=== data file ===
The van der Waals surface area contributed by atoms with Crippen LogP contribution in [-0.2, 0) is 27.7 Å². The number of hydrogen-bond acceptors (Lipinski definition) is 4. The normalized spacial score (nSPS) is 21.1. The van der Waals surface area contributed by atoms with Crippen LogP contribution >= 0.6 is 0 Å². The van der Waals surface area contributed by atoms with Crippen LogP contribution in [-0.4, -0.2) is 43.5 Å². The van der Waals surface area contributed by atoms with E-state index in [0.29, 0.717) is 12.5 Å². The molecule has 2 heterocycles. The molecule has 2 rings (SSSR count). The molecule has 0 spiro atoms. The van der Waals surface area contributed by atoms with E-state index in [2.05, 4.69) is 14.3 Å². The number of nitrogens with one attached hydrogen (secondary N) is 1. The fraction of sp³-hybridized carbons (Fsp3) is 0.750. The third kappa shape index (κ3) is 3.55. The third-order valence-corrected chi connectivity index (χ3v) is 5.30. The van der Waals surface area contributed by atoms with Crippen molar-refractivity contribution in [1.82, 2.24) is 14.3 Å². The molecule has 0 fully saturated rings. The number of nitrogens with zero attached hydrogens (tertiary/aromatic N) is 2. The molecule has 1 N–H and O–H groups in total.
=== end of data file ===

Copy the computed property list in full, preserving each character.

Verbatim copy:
The van der Waals surface area contributed by atoms with Crippen LogP contribution in [-0.2, 0) is 27.7 Å². The number of hydrogen-bond acceptors (Lipinski definition) is 4. The normalized spacial score (nSPS) is 21.1. The van der Waals surface area contributed by atoms with Crippen LogP contribution >= 0.6 is 0 Å². The van der Waals surface area contributed by atoms with Crippen LogP contribution in [-0.4, -0.2) is 43.5 Å². The van der Waals surface area contributed by atoms with E-state index in [0.29, 0.717) is 12.5 Å². The molecule has 2 heterocycles. The molecule has 2 rings (SSSR count). The molecule has 0 spiro atoms. The van der Waals surface area contributed by atoms with E-state index in [2.05, 4.69) is 14.3 Å². The number of nitrogens with one attached hydrogen (secondary N) is 1. The fraction of sp³-hybridized carbons (Fsp3) is 0.750. The third kappa shape index (κ3) is 3.55. The third-order valence-corrected chi connectivity index (χ3v) is 5.30. The van der Waals surface area contributed by atoms with Crippen molar-refractivity contribution in [1.82, 2.24) is 14.3 Å². The molecule has 0 fully saturated rings. The number of nitrogens with zero attached hydrogens (tertiary/aromatic N) is 2. The molecule has 1 N–H and O–H groups in total.